We have a cisco 1941 router with two internet interfaces, one a cable modem, the other a T1 interface.
When employees try to RDP to a local machine on the network from outside the network using cable internet (same provider as office cable) they are unable to attach either using the cable or the T1 IP address.
If we unplug the cable connection from the router, so it switches over to the T1 service as primary, they are able to then RDP to the IP address of the T1. With both interfaces connected they are unable to RDP to either.
From DSL service in the same area they are able to RDP to both interfaces. From cable service from a different provider they are able to RDP to both interfaces. I think this is a problem the cable provider. but to be sure I wanted to see if anyone had any other ideas on why this would happen. Below is the config of the 1941 router.
Current configuration : 6572 bytes ! ! Last configuration change at 12:34:40 Arizona Thu Sep 9 2010 by integra ! NVRAM config last updated at 10:05:44 Arizona Fri Aug 20 2010 by integra ! version 15.0 service timestamps debug datetime msec service timestamps log datetime msec no service password-encryption ! hostname IASROUTER ! boot-start-marker boot-end-marker ! logging buffered 51200 warnings ! no aaa new-model clock timezone Arizona -7 ! no ipv6 cef ip source-route ip cef ! ! ip dhcp excluded-address 10.0.1.1 10.0.1.30 ip dhcp excluded-address 10.0.1.101 10.0.1.254 ! ip dhcp pool MainIP import all network 10.0.1.0 255.255.255.0 domain-name inlandmarketing dns-server 126.96.36.199 default-router 10.0.1.1 lease 5 ! ! ip domain name yourdomain.com ip name-server 10.0.1.202 ip name-server 188.8.131.52 multilink bundle-name authenticated ! ! crypto pki trustpoint TP-self-signed-1898501780 enrollment selfsigned subject-name cn=IOS-Self-Signed-Certificate-1898501780 revocation-check none rsakeypair TP-self-signed-1898501780 ! ! crypto pki certificate chain TP-self-signed-1898501780 certificate self-signed 01 3082024F 308201B8 A0030201 02020101 300D0609 2A864886 F70D0101 04050030 31312F30 2D060355 04031326 494F532D 53656C66 2D536967 6E65642D 43657274 69666963 6174652D 31383938 35303137 3830301E 170D3130 30373036 32313538 33325A17 0D323030 31303130 30303030 305A3031 312F302D 06035504 03132649 4F532D53 656C662D 5369676E 65642D43 65727469 66696361 74652D31 38393835 30313738 3030819F 300D0609 2A864886 F70D0101 01050003 818D0030 81890281 8100A813 4AABB729 D95BBFFB C2DD6AFE DA1BB3A0 29F34E96 F009A973 35EEF9F5 3760CE30 A8C8CA51 95677605 7162372D 59408F0A F7CE98D3 B16F1DF6 E3C00939 904518F6 D3EE5AA5 B309D264 866FDB40 97353318 9CDBE89A F994BADC 0CB6257A E6DDA7C0 AFCAC4AB 3E7022C5 22319B04 F267D638 0DDFE44B 541B3528 8A4604AA 5CAD0203 010001A3 77307530 0F060355 1D130101 FF040530 030101FF 30220603 551D1104 1B301982 17796F75 726E616D 652E796F 7572646F 6D61696E 2E636F6D 301F0603 551D2304 18301680 14CFDF66 9F74E57E F3B5CD64 24433E17 C3581543 7D301D06 03551D0E 04160414 CFDF669F 74E57EF3 B5CD6424 433E17C3 5815437D 300D0609 2A864886 F70D0101 04050003 8181002B 4D5CAB31 ECAFE35A 24DFF2FA B14E4583 0C298A75 14D67E8D D0308FD4 55C2E664 E8F009DE EAC52961 B9054FA7 86DE2D10 BCCFC3F2 366086C1 46D25722 9A16EA0D ADC7EC83 3AA48B0A E66F7CD5 2978A904 AEB58DD4 7218393A 15F0CB4B 9CC5FF73 CBE0647C 9F2E3732 F39B3DB9 19F0AD8A B2728764 49EF3451 4C1BA1B1 156DC5 quit license udi pid CISCO1941/K9 sn FTX1428809G ! ! username integra privilege 15 secret 5 $1$ZO6x$wbqTFrX2KHgh8lGXW8ZKs/ username admin privilege 15 secret 5 $1$.eRH$lsruSvjOa9cgBLXyszy4t1 ! ! ! ! ! ! interface GigabitEthernet0/0 description $ETH-SW-LAUNCH$$INTF-INFO-GE 0/0$$ETH-LAN$ ip address 10.0.1.1 255.255.255.0 ip nat inside ip virtual-reassembly duplex auto speed auto ! interface GigabitEthernet0/1 no ip address shutdown duplex auto speed auto ! interface Cable-Modem0/0/0 ip address dhcp ip nat outside ip virtual-reassembly no fair-queue ! interface Serial0/1/0 ip address 000.000.000.000 255.255.255.248 ip nat outside ip virtual-reassembly encapsulation ppp no clock rate 2000000 service-module t1 fdl ansi ! ip forward-protocol nd ! ip http server ip http access-class 23 ip http authentication local ip http secure-server ip http timeout-policy idle 60 life 86400 requests 10000 ! ip nat inside source route-map cable-modem interface Cable-Modem0/0/0 overload ip nat inside source route-map t1 interface Serial0/1/0 overload ip nat inside source static tcp 10.0.1.201 3389 CableIP 3389 extendable ip nat inside source static tcp 10.0.1.23 5631 CableIP 5631 extendable ip nat inside source static udp 10.0.1.23 5632 CableIP 5632 extendable ip nat inside source static tcp 10.0.1.201 3389 T1IP 3389 extendable ip nat inside source static tcp 10.0.1.23 5631 T1IP 5631 extendable ip nat inside source static udp 10.0.1.23 5632 T1IP 5632 extendable ip route 0.0.0.0 0.0.0.0 Serial0/1/0 50 ip route 0.0.0.0 0.0.0.0 dhcp ! access-list 1 permit 10.0.1.0 0.0.0.255 access-list 2 permit 10.0.1.0 0.0.0.255 access-list 23 permit 10.0.1.0 0.0.0.255 ! route-map cable-modem permit 10 match ip address 1 match interface Cable-Modem0/0/0 route-map t1 permit 10 match ip address 2 match interface Serial0/1/0 ! !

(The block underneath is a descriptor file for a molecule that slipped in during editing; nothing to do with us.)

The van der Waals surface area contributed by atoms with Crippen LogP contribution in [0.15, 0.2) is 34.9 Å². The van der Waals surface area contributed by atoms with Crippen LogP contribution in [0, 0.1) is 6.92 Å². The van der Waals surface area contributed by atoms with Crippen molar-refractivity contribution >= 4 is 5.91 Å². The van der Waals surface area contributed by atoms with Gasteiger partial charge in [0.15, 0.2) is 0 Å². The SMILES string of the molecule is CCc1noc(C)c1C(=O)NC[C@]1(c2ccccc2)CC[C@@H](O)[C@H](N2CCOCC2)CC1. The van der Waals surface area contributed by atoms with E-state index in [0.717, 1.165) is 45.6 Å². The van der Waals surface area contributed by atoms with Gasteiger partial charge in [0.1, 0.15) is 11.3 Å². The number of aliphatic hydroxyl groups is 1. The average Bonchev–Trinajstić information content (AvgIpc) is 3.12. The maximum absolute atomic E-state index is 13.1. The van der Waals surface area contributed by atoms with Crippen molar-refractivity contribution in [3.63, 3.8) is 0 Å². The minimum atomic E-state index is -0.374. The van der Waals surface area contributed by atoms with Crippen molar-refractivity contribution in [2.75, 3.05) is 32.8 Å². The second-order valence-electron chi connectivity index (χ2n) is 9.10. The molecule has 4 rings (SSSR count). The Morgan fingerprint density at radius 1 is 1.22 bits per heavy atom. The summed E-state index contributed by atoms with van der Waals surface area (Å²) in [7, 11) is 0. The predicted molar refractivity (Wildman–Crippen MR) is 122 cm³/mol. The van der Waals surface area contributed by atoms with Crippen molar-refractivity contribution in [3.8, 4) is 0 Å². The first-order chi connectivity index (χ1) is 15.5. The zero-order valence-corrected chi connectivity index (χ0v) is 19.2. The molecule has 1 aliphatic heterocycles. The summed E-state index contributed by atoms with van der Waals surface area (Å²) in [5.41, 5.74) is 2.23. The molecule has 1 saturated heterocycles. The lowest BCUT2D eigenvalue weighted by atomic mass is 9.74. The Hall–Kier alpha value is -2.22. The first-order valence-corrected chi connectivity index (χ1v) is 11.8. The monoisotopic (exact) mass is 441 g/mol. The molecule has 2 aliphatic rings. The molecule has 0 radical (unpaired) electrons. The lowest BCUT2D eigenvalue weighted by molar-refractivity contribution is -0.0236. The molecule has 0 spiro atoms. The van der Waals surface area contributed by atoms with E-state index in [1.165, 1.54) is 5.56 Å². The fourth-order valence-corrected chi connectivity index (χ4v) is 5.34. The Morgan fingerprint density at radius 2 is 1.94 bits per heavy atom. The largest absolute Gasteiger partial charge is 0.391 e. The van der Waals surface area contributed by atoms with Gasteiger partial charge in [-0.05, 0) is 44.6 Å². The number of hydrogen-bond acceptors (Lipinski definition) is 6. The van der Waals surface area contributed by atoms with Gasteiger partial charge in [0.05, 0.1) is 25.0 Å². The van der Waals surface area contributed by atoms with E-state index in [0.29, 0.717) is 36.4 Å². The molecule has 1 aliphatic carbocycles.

! control-plane !! line con 0 login local line aux 0 line vty 0 4 access-class 23 in privilege level 15 login local transport input telnet ssh line vty 5 15 access-class 23 in privilege level 15 --More-- login local transport input telnet ssh ! scheduler allocate 20000 1000
It may be that your cable provider has an 'anti-spoofing' ACL facing you that blocks you as a customer from sourcing IP addresses they haven't allocated you. From their perspective should never source another ISP's public address. Of course this doesn't explain why it fails when your user tries to connect to the cable modem address.
To troubleshoot try this:
Have the user with the failure scenario discover their public IP address and reveal it to you. Then enable netflow on the interfaces.
int cable 0/0/0 ip flow ingress exit
int ser 0/1/0 ip flow ingress exit
int g0/0 ip flow ingress exit
Ask the user to attempt the RDP session.
execute a 'show ip cache flow'
Do you see an entry from the user PC? If so you know the packet got to your router.
If the packet got there take a look at the NAT. Try a 'show ip nat translations' to determine if it's translating the way you intend it too.
Next check to see if the return packet from the server is getting to the router, once again with the 'show ip cache flow' command. Is the packet being routed out the interface you expect it to be? Does it have the correct pubic address as it get's routed out?
Keep in mind that the output of the 'show ip cache flow' command contains port information in hexadecimal. For instance 3389 will look like 0D3D.